Tuesday, 18th September 2018
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Speaking following the launch of the Department of Health’s Non Broadcast Media Advertising and Marketing of Food and Non Alcoholic Beverages, including Sponsorship and Retail Product

Placement Voluntary Codes of Practice, Janis Morrissey, Head of Health Promotion, Information and Training with the Irish Heart Foundation (IHF) said:

"State-funded research estimates that 85,000 of today’s children on the island of Ireland will die prematurely due to overweight and obesity. This demonstrates an overwhelming need to alter our current course away from what may become the most fatal failure of political will, and of our children, in the history of the State.

"We do not doubt the deep commitment in the Department of Health to genuine action to tackle our obesity crisis and we acknowledge that in recent times there has been important progress, most notably with the introduction in April of the sugar sweetened drinks tax. However, not only is this new voluntary code doomed to failure, it is likely to do more harm than good by delaying real progress in limiting children’s exposure to junk food marketing.

"The simple fact is that voluntary codes don’t work. This has been demonstrated many times in many countries, including a number of failed attempts in the UK, culminating with the Responsibility Deal and the advertising industry’s digital code which been ineffective in regulating online junk food marketing to children in Ireland. The Department of Health’s own regulatory impact analysis of the Public Health (Alcohol) Bill also ruled out voluntary regulation.

"Companies that sign up to voluntary codes are not obliged to meet their commitments and experience shows that those which don’t want to modify their behaviour continue to act as irresponsibly as before. Meanwhile compliant firms are put at a competitive disadvantage which is grossly unfair and can only be remedied through the legal level playing field of regulation.

"Whilst an independent body will be appointed to monitor compliance, the only sanction for companies in breach of the code will be a "naming and shaming" mechanism that rarely works according to the World Health Organisation, which has suggested a tougher regulatory approach including high monetary penalties, such as EU data protection fines that can total up to 4% of a company’s global annual turnover.

"As a result, the establishment of a voluntary code is deeply worrying. It’s long established that junk food marketing to children plays a causal role in childhood obesity; we know children are being bombarded with advertisements particularly on digital media; and research shows that children as young as eight are presenting with high blood pressure and young people are showing the early signs of heart disease once only seen in middle age due to growing waistlines.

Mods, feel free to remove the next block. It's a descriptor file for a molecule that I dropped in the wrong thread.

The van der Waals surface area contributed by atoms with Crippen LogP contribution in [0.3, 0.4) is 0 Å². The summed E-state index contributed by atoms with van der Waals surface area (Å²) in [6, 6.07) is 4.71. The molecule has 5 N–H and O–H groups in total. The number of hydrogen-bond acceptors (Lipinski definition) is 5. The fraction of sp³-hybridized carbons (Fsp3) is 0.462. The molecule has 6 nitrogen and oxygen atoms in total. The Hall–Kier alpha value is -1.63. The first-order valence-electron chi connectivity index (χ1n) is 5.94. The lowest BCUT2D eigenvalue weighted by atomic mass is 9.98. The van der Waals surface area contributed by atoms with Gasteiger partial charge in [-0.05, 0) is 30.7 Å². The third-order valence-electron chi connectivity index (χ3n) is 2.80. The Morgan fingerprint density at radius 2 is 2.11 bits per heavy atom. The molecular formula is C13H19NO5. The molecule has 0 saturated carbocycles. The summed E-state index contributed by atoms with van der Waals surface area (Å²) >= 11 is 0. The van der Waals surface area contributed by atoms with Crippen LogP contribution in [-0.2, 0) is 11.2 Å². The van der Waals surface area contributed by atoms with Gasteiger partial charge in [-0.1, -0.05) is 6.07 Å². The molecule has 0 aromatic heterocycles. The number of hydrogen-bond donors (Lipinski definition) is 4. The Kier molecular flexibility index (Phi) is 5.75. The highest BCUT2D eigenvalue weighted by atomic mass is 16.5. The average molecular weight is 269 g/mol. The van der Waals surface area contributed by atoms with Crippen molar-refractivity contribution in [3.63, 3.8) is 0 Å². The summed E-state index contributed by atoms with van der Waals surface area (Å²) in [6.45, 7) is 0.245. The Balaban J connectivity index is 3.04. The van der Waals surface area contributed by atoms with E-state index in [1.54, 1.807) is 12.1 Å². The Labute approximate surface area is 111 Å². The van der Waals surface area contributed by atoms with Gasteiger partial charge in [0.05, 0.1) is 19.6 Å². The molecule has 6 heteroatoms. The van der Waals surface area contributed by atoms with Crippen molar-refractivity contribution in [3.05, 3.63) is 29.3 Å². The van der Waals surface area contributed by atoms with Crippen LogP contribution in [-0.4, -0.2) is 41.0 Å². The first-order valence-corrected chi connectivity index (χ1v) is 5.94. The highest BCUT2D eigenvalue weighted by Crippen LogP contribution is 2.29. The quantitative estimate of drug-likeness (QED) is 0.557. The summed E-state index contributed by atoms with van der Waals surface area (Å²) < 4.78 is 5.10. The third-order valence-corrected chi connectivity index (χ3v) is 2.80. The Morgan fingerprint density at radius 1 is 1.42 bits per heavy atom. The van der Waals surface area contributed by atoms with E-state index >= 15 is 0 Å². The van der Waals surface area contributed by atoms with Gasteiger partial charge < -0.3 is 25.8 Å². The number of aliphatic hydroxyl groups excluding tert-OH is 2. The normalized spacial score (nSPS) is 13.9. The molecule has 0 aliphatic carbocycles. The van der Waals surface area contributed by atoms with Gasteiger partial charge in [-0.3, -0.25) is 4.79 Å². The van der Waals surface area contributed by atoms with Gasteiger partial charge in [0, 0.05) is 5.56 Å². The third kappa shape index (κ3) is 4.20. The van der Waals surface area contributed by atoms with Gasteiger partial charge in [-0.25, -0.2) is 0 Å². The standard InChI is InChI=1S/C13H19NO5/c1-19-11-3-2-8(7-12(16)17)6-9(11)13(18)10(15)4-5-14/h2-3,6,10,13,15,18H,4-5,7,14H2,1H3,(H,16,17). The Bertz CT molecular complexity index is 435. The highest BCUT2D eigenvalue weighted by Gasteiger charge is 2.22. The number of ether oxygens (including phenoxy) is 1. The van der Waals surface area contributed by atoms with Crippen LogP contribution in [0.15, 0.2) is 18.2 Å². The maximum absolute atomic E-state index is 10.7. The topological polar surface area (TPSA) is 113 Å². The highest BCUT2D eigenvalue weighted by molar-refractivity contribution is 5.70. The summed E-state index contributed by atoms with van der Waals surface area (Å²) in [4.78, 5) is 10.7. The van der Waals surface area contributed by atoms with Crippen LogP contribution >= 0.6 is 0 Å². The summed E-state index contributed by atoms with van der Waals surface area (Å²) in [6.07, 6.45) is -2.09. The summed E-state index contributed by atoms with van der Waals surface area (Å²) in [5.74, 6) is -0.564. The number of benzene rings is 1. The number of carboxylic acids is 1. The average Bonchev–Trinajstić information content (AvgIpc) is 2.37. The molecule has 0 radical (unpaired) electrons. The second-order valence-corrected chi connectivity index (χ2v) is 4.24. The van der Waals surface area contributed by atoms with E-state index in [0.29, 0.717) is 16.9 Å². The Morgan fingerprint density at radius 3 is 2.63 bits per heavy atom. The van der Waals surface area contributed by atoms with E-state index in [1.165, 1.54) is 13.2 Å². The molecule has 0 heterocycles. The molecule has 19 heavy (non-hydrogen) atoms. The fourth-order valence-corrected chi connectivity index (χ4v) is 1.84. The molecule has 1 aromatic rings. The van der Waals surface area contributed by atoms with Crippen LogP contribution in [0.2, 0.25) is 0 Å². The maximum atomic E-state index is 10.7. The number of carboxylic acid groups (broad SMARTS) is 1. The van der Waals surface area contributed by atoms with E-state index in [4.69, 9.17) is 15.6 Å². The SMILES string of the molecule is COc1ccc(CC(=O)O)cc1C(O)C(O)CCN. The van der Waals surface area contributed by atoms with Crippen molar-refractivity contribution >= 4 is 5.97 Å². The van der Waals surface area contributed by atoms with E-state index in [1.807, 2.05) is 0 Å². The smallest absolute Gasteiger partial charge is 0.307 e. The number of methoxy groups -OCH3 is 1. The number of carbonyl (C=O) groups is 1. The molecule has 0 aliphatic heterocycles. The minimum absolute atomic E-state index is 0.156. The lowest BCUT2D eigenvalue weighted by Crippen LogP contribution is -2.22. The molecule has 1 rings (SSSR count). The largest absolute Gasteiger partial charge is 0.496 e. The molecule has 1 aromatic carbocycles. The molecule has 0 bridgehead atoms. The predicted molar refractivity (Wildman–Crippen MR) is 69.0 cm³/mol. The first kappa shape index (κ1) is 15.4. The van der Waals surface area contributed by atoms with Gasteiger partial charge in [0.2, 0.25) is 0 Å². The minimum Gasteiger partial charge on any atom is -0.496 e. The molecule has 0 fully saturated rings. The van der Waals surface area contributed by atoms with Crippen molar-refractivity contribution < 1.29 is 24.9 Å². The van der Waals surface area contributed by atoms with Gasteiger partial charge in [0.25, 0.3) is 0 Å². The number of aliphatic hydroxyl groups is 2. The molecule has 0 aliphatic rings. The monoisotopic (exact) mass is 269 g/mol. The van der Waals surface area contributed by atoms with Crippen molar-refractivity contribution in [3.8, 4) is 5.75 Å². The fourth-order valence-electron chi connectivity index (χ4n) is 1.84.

"But even if such codes did work, this would not change the role of executives in the multinational processed food industry to maximise shareholder wealth, rather than protect children’s health. Selling as much product as possible is obviously an important means of increasing profit, which in turn means children are more likely to be encouraged to overconsume, regardless of the health consequences.

"Given the junk food industry remit it’s not hard to conclude that they and their marketers’ intention in engaging with regulation is to ensure they have to do as little as they can get away with.

"This is backed up by their track record. Five years ago the advertising of junk brands to children on television was partially restricted because of concern over its impact on their health."

"But instead of making genuine efforts to stop targeting kids, they circumvented the regulations so successfully that last year it was established that children in Ireland are

still watching an average of over 1,000 junk brand ads a year on TV alone.

"Worse still, there has been an explosion in digital marketing that’s more personalised, effective and therefore potentially even more damaging. As a result the overall exposure of children to junk brands is probably greater now than ever.

"Of course, it’s the job of these companies and their marketers to be persuasive and they will do their best to convince the public that they are enthusiastic partners in the fight against obesity.

"The charade of a voluntary code is likely to delay effective action by years. What we really need is uncompromising mandatory regulation with stiff financial penalties for those who break the rules. That’s the way we can start to change the future and meet our duty of care to those 85,000 children embarking on lives that will otherwise be dominated by chronic disease and premature death."



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